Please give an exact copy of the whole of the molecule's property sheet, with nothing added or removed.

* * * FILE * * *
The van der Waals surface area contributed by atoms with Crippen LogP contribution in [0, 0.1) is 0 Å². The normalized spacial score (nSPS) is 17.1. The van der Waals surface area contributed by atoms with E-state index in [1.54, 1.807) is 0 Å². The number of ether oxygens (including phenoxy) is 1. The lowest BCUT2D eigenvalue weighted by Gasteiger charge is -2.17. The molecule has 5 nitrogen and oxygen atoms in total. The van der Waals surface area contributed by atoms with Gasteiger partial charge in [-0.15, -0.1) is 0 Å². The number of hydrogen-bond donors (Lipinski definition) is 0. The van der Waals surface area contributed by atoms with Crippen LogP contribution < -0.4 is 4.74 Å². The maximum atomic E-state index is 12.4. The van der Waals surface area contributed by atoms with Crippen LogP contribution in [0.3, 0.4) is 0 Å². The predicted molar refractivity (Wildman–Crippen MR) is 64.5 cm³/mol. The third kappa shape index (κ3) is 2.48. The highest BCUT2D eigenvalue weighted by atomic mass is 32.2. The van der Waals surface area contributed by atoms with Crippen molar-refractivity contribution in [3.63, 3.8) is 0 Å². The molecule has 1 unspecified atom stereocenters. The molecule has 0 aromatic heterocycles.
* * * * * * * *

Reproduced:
The van der Waals surface area contributed by atoms with Crippen LogP contribution in [0, 0.1) is 0 Å². The normalized spacial score (nSPS) is 17.1. The van der Waals surface area contributed by atoms with E-state index in [1.54, 1.807) is 0 Å². The number of ether oxygens (including phenoxy) is 1. The lowest BCUT2D eigenvalue weighted by Gasteiger charge is -2.17. The molecule has 5 nitrogen and oxygen atoms in total. The van der Waals surface area contributed by atoms with Gasteiger partial charge in [-0.15, -0.1) is 0 Å². The number of hydrogen-bond donors (Lipinski definition) is 0. The van der Waals surface area contributed by atoms with Crippen LogP contribution < -0.4 is 4.74 Å². The maximum atomic E-state index is 12.4. The van der Waals surface area contributed by atoms with Crippen LogP contribution in [0.3, 0.4) is 0 Å². The predicted molar refractivity (Wildman–Crippen MR) is 64.5 cm³/mol. The third kappa shape index (κ3) is 2.48. The highest BCUT2D eigenvalue weighted by atomic mass is 32.2. The van der Waals surface area contributed by atoms with Crippen molar-refractivity contribution in [3.63, 3.8) is 0 Å². The molecule has 1 unspecified atom stereocenters. The molecule has 0 aromatic heterocycles.